Reading - November 2013

The Week (2 November 2013 / Issue 944))
The Mysterious Affair At Styles by Agatha Christie (1920)
Agatha Christie was probably the first "grown-up" author I read (my mother's influence, I expect) and I come back to her books every now and then. A classic mystery. I read it online thanks to Project Gutenberg.
How To Be A Woman by Caitlin Moran (2012)
The Les Paul Guitar Book by Tony Bacon (2009)
Third edition of a very nicely presented history of the legendary guitar. The printing is excellent quality and the pictures are lovely, but I don't like the house style of alternating two pages of text with two of illustrations, although I can understand why it's done. I could also have done with more technical details about the guitar as well as the history.
The Sacred Art Of Stealing by Christopher Brookmyre (2002)
One of my favourite books (this is the second time this year I have read it). I really like the characters.
The Week (11 November 2013 / Issue 945)
A Snowball In Hell by Christopher Brookmyre (2008)
The sequel to The Sacred Art Of Stealing, with Angelique and Zal returning, and Simon Darcourt reappearing. Sick in places - in, um, a good way - and highly acerbic. Part of the satire involves the hypocrisy of the "general public" who profess to despise the celebrity shennanigans but buy the newspapers that report it by their millions. We, the readers of this book, are of course above this - as we read a book that uses such (albeit fictional) shennanigans as plot points. Anyway, very funny.
Guitarist (December 2013 / Issue 375)
The Week (18 November 2013 / Issue 946)
A Field Guide To The English by Sarah Lyall (2009)


Introducing ... (Selected Works)


Introducing ... looks like a promo-only album, since it appears in no UNKLE discographies (and it says "for promotional use only, not for resale" inside ...). I found it secondhand in our Berwick Street trawl earlier this year. UNKLE has been on my radar for a long time but what particularly sparked my interest was that they made a track with Alice Temple (of Eg & Alice, um, "fame". Well famous in my head for their peerless album 24 Years Of Hunger - but that's another review).

Sadly that track doesn't appear here. This album is a selection from their work up to 2006 and consists of two disks. The first contains UNKLE originals and is pretty good. My current favourite? I'm torn between "Reign", featuring Ian Brown, a first cousin of his track "F.E.A.R.", which features string parts over a good beat; and "Eye For An Eye", a nicely apocalyptic. spooky mix of spoken word samples and the sung refrain from The Temptations' "Ball Of Confusion" - "an eye for an eye, a tooth for a tooth, run run run but you sure can't hide". "Blackout" is heavily reminiscent Massive Attack circa Mezzanine - no bad thing, of course. Another Ian Brown collaboration, "Be There", is good too.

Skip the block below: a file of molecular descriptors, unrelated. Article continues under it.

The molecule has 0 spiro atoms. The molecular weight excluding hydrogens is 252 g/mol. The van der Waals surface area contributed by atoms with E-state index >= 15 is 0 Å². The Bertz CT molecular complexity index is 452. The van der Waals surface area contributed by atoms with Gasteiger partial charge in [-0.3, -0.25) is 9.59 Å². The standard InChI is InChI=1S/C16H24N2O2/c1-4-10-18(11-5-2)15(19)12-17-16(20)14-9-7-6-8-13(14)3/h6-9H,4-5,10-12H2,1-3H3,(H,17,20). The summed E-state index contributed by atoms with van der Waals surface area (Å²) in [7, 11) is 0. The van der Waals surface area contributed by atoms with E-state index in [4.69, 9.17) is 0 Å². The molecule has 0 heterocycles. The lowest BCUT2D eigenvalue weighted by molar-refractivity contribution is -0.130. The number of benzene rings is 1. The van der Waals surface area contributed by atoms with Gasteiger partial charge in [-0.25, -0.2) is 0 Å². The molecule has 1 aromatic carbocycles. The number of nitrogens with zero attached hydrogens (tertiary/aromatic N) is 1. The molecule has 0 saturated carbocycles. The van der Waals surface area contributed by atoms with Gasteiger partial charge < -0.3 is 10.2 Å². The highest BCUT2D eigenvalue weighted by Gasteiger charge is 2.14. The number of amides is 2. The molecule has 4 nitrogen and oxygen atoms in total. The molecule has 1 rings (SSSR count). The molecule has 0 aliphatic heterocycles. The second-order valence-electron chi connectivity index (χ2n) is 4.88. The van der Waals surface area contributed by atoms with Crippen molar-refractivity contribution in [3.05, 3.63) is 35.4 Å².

Other tracks feature Richard Ashcroft and Thom Yorke and, in each case, sound like their respective bands with some more beat-oriented production. Overall, I like all this material. Time to get the released albums, probably.

The second disk is made up of UNKLE remixes of various artists, including Massive Attack, Robert Plant, QOTSA and Ian Brown's aforementioned "F.E.A.R." Generally I'm no fan of remixes, regarding them as unnecessary arsing around with perfectly good songs that do nothing to improve on the originals. There are some notable exceptions, of course, but none of these songs feature in that list. Disposable.


A Field Guide To The English

Sarah Lyall

There is a surprisingly popular and populous sub-genre of non-fiction that attempts to analyse and categorise the English. Some represent a serious attempt to understand the unique cultural and sociological factors that distinguish Englishness. Some use the excuse of defining "the English" as a way of pedalling their own prejudices. Still others are happy to play off stereotypes for comic effect.

Despite its almost serious title, A Field Guide To The English fits firmly in the last category. Notwithstanding occasional references to the "research" she has conducted for various New York Times pieces, Sarah Lyall - an American journalist - has clearly used the standard journalist practice of using her friends and other people within easy reach to support her own preconceived ideas. Accordingly, English people are afraid of intimacy and sex (the men are all borderline homosexual, apparently), we all have bad teeth, the aristocracy are completely mad (and ludicrously mean with money), we have incomprehensible enthusiasms about trivial things like hedgehogs ... and so on.